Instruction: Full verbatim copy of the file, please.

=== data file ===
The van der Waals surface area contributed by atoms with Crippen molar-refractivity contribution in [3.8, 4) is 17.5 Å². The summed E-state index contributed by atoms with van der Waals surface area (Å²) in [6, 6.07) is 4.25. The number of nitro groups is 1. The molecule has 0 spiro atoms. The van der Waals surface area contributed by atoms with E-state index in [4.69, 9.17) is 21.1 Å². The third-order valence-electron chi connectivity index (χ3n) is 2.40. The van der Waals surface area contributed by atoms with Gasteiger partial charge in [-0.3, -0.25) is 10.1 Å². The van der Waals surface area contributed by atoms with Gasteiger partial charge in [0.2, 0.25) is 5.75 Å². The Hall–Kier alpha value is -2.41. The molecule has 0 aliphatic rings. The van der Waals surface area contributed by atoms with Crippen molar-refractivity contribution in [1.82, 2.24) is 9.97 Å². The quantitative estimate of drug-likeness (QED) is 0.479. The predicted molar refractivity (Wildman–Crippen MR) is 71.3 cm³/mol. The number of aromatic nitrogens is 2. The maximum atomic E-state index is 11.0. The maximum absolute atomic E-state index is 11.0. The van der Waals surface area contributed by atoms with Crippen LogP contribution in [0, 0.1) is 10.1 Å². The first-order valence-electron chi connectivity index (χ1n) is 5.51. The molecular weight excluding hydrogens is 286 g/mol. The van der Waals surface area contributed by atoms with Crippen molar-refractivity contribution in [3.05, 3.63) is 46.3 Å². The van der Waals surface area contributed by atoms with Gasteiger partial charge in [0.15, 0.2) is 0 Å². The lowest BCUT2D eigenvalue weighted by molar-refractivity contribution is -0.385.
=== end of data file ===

The van der Waals surface area contributed by atoms with Crippen molar-refractivity contribution in [3.8, 4) is 17.5 Å². The summed E-state index contributed by atoms with van der Waals surface area (Å²) in [6, 6.07) is 4.25. The number of nitro groups is 1. The molecule has 0 spiro atoms. The van der Waals surface area contributed by atoms with E-state index in [4.69, 9.17) is 21.1 Å². The third-order valence-electron chi connectivity index (χ3n) is 2.40. The van der Waals surface area contributed by atoms with Gasteiger partial charge in [-0.3, -0.25) is 10.1 Å². The van der Waals surface area contributed by atoms with Gasteiger partial charge in [0.2, 0.25) is 5.75 Å². The Hall–Kier alpha value is -2.41. The molecule has 0 aliphatic rings. The van der Waals surface area contributed by atoms with Crippen molar-refractivity contribution in [1.82, 2.24) is 9.97 Å². The quantitative estimate of drug-likeness (QED) is 0.479. The predicted molar refractivity (Wildman–Crippen MR) is 71.3 cm³/mol. The number of aromatic nitrogens is 2. The maximum atomic E-state index is 11.0. The maximum absolute atomic E-state index is 11.0. The van der Waals surface area contributed by atoms with Crippen LogP contribution in [0, 0.1) is 10.1 Å². The first-order valence-electron chi connectivity index (χ1n) is 5.51. The molecular weight excluding hydrogens is 286 g/mol. The van der Waals surface area contributed by atoms with Crippen molar-refractivity contribution in [3.05, 3.63) is 46.3 Å². The van der Waals surface area contributed by atoms with Gasteiger partial charge in [0.15, 0.2) is 0 Å². The lowest BCUT2D eigenvalue weighted by molar-refractivity contribution is -0.385.